The International Monetary Fund estimates Kuwait’s financing needs will amount to some 180 billion dollars over the next six years given the Gulf state’s “modest” fiscal measures and expectations of lower oil prices.
Kuwait said earlier this month it expects a budget deficit of 9.2 billion dinars (30.31 billion dollars) in the fiscal year starting on April 1, a deficit increase of 19 per cent compared to the previous year.
“Subdued oil prices and output are weighing on near-term growth prospects and external and fiscal balances,” the Washington-based international crisis lender said in a statement.
It described its preliminary findings at the end of an official visit to the country.
“The recent run-up in spending has worsened the fiscal position and eroded liquid buffers.
“Without a course correction, the fiscal and financing challenges would intensify and the window of opportunity to proceed at a measured pace would narrow,” it added.
A major oil exporter, Kuwait was among the most resilient economies in the region when oil prices sank in 2014 to 2015 thanks to low debt and large financial assets.
However, it has not tapped global debt markets since its debut 8 billion dollars debt sale in 2017, because parliament has yet to pass a law that would allow it to raise its debt ceiling and to issue debt with longer maturities.
That has raised concerns among analysts that its wealth fund General Reserve Fund (GRF), managed by the Kuwait Investment Authority (KIA), might be depleted over the next few years to cover Kuwait’s deficits.
The IMF expects Kuwait’s consolidated fiscal balance to turn from a 5.5 per cent of gross domestic product surplus in 2019 to a deficit of a similar magnitude in 2025, which would lead to financing needs of some 180 billion dollars over the next six years.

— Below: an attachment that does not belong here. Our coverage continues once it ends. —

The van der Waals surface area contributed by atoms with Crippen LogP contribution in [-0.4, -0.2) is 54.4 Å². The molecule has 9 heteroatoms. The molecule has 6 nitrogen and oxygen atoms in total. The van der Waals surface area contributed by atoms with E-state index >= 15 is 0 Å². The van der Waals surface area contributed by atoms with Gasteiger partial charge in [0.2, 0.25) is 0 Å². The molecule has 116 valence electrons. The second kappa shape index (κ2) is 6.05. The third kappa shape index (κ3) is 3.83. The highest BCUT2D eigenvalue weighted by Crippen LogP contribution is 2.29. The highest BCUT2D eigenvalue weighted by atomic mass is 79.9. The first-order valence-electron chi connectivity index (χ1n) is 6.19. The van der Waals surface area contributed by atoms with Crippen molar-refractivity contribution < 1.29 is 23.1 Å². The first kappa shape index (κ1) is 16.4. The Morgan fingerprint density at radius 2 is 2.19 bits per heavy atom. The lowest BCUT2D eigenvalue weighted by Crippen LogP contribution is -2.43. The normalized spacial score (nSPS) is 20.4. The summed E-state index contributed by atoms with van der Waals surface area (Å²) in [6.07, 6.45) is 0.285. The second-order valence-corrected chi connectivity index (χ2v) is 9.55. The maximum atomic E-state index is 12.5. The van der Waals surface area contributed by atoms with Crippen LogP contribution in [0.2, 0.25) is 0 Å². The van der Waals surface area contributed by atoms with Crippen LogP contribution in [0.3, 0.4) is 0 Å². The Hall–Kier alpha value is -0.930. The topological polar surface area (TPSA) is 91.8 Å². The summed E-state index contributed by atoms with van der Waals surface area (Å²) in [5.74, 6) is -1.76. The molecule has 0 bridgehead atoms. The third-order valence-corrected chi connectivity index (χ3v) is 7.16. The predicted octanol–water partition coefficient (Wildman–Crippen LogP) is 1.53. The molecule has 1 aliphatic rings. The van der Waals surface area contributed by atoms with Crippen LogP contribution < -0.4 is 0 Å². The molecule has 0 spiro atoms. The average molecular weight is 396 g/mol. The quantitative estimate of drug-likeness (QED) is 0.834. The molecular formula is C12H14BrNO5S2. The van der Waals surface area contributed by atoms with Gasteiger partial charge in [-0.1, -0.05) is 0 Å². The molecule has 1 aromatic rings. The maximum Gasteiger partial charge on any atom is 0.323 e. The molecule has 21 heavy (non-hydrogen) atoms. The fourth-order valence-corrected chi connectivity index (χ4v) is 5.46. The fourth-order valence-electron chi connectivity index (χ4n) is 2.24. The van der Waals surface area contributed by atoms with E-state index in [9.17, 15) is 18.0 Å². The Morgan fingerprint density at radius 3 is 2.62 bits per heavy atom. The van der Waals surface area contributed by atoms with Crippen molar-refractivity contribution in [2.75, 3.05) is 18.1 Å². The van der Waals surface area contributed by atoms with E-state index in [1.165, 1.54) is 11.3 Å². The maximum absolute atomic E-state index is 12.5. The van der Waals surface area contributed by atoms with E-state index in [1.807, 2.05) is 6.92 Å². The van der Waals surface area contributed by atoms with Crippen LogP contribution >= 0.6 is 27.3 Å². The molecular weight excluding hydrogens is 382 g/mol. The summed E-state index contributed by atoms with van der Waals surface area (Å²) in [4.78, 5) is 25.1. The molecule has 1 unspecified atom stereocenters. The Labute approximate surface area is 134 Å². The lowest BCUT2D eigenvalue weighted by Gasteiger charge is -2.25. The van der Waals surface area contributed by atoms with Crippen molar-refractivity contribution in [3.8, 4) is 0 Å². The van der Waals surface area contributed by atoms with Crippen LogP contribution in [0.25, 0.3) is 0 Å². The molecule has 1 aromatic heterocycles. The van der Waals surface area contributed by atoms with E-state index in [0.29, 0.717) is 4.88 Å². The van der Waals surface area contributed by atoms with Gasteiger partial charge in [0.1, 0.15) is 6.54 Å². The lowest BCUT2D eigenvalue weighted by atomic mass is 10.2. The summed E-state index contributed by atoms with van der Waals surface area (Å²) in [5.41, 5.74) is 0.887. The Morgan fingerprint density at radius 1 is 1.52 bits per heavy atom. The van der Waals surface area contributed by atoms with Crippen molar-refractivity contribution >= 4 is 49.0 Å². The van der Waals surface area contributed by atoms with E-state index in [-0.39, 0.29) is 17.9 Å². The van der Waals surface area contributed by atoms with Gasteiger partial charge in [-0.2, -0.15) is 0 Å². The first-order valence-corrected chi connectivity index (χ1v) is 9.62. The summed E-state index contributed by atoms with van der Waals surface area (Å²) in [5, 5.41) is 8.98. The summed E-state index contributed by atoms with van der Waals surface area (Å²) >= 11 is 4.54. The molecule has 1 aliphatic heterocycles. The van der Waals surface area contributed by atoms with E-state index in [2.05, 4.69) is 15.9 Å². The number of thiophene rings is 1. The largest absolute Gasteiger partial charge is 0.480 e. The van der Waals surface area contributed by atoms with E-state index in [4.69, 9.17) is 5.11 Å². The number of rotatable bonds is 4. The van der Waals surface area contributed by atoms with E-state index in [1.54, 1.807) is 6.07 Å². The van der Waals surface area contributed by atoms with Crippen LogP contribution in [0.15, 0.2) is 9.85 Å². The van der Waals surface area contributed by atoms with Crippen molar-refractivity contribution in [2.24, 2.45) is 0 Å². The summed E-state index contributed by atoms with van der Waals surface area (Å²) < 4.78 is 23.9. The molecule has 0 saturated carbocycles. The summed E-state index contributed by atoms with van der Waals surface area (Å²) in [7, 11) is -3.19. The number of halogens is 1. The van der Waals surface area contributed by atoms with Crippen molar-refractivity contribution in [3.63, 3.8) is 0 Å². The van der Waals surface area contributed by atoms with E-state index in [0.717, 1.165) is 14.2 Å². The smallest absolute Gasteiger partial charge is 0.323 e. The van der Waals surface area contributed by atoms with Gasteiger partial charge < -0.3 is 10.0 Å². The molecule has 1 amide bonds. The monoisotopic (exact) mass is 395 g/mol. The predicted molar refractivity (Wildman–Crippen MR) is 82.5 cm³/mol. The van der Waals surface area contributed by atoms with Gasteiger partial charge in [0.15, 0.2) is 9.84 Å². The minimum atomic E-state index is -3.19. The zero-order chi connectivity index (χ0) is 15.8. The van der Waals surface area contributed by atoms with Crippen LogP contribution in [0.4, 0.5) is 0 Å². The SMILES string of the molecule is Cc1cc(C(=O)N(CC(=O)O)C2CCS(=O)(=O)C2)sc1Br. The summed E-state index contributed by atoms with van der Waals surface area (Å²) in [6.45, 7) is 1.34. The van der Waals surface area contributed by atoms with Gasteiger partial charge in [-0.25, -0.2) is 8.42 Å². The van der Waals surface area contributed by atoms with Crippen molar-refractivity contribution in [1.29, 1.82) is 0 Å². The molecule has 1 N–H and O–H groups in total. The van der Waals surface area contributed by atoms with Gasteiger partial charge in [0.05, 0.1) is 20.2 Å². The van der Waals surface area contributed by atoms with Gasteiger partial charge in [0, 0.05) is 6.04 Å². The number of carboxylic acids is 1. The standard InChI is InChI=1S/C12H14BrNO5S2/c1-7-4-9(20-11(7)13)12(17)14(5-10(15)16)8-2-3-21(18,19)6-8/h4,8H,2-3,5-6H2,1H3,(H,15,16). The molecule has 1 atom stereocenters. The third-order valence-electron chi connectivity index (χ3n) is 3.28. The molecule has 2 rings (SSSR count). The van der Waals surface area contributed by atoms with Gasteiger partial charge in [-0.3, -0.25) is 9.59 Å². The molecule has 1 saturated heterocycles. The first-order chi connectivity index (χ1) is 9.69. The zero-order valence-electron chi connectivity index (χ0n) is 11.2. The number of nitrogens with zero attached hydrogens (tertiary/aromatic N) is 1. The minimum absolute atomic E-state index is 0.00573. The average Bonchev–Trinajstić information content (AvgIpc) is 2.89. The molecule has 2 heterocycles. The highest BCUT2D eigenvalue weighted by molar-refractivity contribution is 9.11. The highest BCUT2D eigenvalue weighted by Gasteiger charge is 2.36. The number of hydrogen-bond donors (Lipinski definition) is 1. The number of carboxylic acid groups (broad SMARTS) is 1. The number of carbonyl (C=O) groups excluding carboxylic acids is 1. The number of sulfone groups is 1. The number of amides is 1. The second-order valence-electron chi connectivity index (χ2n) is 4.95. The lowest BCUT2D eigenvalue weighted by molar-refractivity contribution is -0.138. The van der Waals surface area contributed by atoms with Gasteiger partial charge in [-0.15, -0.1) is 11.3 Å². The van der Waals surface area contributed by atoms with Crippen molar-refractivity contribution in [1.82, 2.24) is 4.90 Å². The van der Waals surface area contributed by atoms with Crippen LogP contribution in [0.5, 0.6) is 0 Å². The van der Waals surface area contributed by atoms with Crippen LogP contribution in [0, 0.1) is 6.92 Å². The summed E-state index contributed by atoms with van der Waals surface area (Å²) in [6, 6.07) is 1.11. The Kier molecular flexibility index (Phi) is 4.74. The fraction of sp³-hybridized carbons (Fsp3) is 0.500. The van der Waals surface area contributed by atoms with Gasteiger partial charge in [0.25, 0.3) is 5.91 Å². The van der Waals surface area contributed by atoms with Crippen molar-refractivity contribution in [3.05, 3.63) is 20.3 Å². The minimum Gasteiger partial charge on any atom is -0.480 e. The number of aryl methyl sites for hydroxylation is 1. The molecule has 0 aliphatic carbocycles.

It estimated KIA’s assets surpassed 410 per cent of GDP by the end of 2019, as one of its funds continued to receive mandatory transfers from the government and created strong returns on its assets.
“However, the continued drawdown from the GRF for fiscal financing reduced its estimated total and liquid balances to 56 and 24 per cent of GDP by June 2019,” the IMF said.
It added that it expected GRF’s “readily available” assets to be exhausted in less than two years, without recourse to other funding sources.
“Borrowing would help reduce draw downs from the GRF allowing it to last longer,” it said.
“Assuming no legal restriction on borrowing, to finance the remaining gap, government debt would have to rise to over 70 per cent of GDP in 2025 from 15 per cent in 2019.
“Even borrowing activities that the fund said would be `unprecedented.
“Growth in Kuwait’s non-oil sector had strengthened in 2019 but lower oil prices and output cuts weighed on its oil sector, resulting in overall economic growth of about 0.7 per cent in 2019, down from a 1.2 per cent growth in 2018,’’ the IMF said.
Report says Kuwait’s 2020 to 2021 budget assumes an oil price of 55 dollars a barrel.